Anthropometric measurements and epithelial ovarian cancer risk in african–american and white women
Previous studies of anthropometric factors and ovarian cancer risk have been inconsistent and none have evaluated the association among African–American women. Data from a population-based, case–control study of 593 cases and 628 controls were used to evaluate ovarian cancer risk in relation to weight, height, body mass index (BMI) and waist-to-hip ratio (WHR). Odds ratios (ORs) and 95% confidence intervals (CIs) were computed and established risk factors were adjusted for using logistic regression models, stratified by race. Among all races, weight at age 18, WHR, weight and BMI one year prior to interview were associated with elevated ovarian cancer risk. When stratified by race, the association between WHR and ovarian was similar among Whites and among African Americans. However, African–American women in the fourth quartile of height had an elevated risk of ovarian cancer (OR = 3.2; 95% CI = 1.3–7.8), but this risk was not apparent in Whites (OR = 1.0; 95% CI? = 0.7–1.4). These findings support the hypothesis that obesity is an important risk factor of ovarian cancer among African–Americans and Whites and also suggest that height may be a risk factor specific to African–Americans.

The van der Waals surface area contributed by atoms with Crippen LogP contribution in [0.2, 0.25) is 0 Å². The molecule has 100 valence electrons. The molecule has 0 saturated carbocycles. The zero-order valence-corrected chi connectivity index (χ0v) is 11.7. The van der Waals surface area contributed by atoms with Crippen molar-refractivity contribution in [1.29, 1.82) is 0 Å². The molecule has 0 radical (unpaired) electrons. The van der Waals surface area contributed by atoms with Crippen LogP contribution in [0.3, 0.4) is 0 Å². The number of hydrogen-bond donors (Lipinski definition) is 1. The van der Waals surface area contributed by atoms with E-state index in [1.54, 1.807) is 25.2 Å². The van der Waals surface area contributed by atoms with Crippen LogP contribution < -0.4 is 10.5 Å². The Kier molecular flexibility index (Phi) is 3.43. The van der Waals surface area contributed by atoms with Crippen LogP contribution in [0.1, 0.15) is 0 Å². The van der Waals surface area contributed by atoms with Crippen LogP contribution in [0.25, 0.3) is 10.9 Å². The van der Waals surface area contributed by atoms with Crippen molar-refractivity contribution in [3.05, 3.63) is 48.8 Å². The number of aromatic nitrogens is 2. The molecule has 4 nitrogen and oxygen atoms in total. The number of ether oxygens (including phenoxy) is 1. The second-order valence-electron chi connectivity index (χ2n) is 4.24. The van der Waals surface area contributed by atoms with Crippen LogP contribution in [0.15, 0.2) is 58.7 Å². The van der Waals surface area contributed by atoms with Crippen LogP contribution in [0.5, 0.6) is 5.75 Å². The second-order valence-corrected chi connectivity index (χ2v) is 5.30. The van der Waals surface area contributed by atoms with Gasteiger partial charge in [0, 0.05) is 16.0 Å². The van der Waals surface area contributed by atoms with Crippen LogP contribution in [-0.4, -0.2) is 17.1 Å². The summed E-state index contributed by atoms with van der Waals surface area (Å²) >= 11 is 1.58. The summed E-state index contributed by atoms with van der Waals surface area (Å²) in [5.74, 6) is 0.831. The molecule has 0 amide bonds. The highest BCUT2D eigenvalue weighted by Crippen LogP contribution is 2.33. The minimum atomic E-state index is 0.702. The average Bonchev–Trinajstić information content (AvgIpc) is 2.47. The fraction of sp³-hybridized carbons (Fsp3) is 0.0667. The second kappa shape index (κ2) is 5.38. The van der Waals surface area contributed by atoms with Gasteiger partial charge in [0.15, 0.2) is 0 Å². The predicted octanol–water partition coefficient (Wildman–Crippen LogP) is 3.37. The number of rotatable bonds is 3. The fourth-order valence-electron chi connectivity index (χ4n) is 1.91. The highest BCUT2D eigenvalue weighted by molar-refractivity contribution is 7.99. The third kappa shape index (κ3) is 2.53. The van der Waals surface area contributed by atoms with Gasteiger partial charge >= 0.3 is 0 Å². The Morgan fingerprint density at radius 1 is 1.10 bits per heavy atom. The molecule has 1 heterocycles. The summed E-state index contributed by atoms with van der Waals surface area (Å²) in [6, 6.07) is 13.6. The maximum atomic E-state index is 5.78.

Hoyo, C., Berchuck, A., Halabi, S., Bentley, R. C., Moorman, P., Calingaert, B., & Schildkraut, J. M. (2005). Anthropometric measurements and epithelial ovarian cancer risk in african–american and white women. Cancer Causes and Control, 16(8), 955-963. DOI: 10.1007/s10552-005-3205-y